The audiovisual collections at MSU Libraries’ are large and varied, with audio recordings from the late 1800s to modern day recordings of chicanx activism. The Gerald M. Kline Digital and Multimedia Center and the Rovi Media Collection both offer our patrons access to a wide range of commercially released material for classes, research or recreation. The vast majority of our unique content, and which we currently focus our AV preservation efforts are in the University Archives and Historical Records, the Vincent Voice Library, and Stephen O. Murray and Keelung Hong Special Collections.

University Archives & Historical Collections

Take a virtual tour of UAHC here!

University Archives & Historical Collections of Michigan State University (UAHC) are the stewards of more than 160 years of MSU history. The collections span the entirety of MSU’s history and also contain historical materials not related to MSU. UAHC has over 4,000 films, 5,000 video tapes, and 1,000 audio recordings over multiple types of formats. Materials can be viewed and heard in the UAHC Reading Room by request. For materials that are publicly available, UAHC posts them to On the Banks of the Red Cedar.

Special Collections

MSU Libraries Stephen O. Murray and Keelung Hong Collections was formally established in 1962 with the charge to house special materials, as well as to build, preserve, and make accessible important research collections for educational use.

Ramparts was an
early critic of the
Vietnam War

Today, the Murrary and Hong Special Collections holds over 10,000 unique audiovisual items across some of our notable collections: Africana Collection, José F. Treviño Chicanx/Latinx Activism Collection, LGBTQ+ Collection, Radicalism Collection, and Russel B. Nye Popular Culture Collection. All of the materials may be seen and used in the Special Collections reading room during open hours.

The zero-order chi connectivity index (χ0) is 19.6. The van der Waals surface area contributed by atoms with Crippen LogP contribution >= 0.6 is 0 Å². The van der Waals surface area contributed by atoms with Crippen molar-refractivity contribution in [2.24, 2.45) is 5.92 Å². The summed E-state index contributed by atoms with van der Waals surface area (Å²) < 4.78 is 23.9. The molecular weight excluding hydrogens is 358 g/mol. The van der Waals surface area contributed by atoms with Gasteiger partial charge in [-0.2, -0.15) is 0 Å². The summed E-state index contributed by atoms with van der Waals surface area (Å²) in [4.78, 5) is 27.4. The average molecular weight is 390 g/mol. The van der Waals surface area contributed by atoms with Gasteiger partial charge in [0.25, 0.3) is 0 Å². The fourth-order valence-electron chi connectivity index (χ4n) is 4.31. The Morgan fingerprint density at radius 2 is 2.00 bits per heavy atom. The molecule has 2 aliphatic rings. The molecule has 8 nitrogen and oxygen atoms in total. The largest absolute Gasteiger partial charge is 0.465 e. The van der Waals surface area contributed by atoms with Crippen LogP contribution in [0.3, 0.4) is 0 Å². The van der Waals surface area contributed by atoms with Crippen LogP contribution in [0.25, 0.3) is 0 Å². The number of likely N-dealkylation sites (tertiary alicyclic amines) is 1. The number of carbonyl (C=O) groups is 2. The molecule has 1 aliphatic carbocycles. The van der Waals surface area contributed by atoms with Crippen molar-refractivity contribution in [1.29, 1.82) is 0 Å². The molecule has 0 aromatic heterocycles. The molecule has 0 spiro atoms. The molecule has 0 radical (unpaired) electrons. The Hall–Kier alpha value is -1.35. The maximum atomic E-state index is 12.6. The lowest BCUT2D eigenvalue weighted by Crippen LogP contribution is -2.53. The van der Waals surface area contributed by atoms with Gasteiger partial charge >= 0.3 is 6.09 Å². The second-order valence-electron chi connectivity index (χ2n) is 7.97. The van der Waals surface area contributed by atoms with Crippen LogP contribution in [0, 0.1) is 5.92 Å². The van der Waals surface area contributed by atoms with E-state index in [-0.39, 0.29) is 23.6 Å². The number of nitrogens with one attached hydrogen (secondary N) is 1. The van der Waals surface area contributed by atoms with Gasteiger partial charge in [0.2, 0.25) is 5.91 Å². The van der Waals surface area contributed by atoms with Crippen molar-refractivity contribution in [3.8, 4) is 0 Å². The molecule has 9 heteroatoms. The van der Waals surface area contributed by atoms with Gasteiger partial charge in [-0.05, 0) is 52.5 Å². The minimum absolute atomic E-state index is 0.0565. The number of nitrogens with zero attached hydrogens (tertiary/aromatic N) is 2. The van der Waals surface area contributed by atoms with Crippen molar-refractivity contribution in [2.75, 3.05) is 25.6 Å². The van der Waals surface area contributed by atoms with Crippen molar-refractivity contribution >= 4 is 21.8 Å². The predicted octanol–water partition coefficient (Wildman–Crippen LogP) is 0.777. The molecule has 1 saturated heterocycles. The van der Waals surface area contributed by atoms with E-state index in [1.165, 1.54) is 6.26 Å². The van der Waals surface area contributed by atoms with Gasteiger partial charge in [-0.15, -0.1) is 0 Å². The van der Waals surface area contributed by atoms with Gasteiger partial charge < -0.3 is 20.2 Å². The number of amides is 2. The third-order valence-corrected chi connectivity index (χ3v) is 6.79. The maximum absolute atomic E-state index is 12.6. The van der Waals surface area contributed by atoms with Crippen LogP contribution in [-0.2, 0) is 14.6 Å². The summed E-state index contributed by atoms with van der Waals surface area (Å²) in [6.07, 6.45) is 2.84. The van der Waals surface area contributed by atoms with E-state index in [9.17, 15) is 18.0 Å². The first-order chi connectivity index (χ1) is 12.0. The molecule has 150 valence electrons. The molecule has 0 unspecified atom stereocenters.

Vincent Voice Library

G. Robert Vincent

The G. Robert Vincent Voice Library is a collection of over 100,000 hours of spoken word recordings, dating back to 1888. The collection includes the voices of over 500,000 persons from all walks of life. Political and cultural leaders and minor players in the human drama are captured and cataloged to serve the research needs of a local, national and international user base. Clients include students and faculty of Michigan State University, other scholars and researchers, broadcasting networks, news agencies and film, video, and Web production companies.

“Print stands for the word, but it never is, it never can be the word itself. Only the spoken voice can bring the word fully to life.”

G. Robert Vincent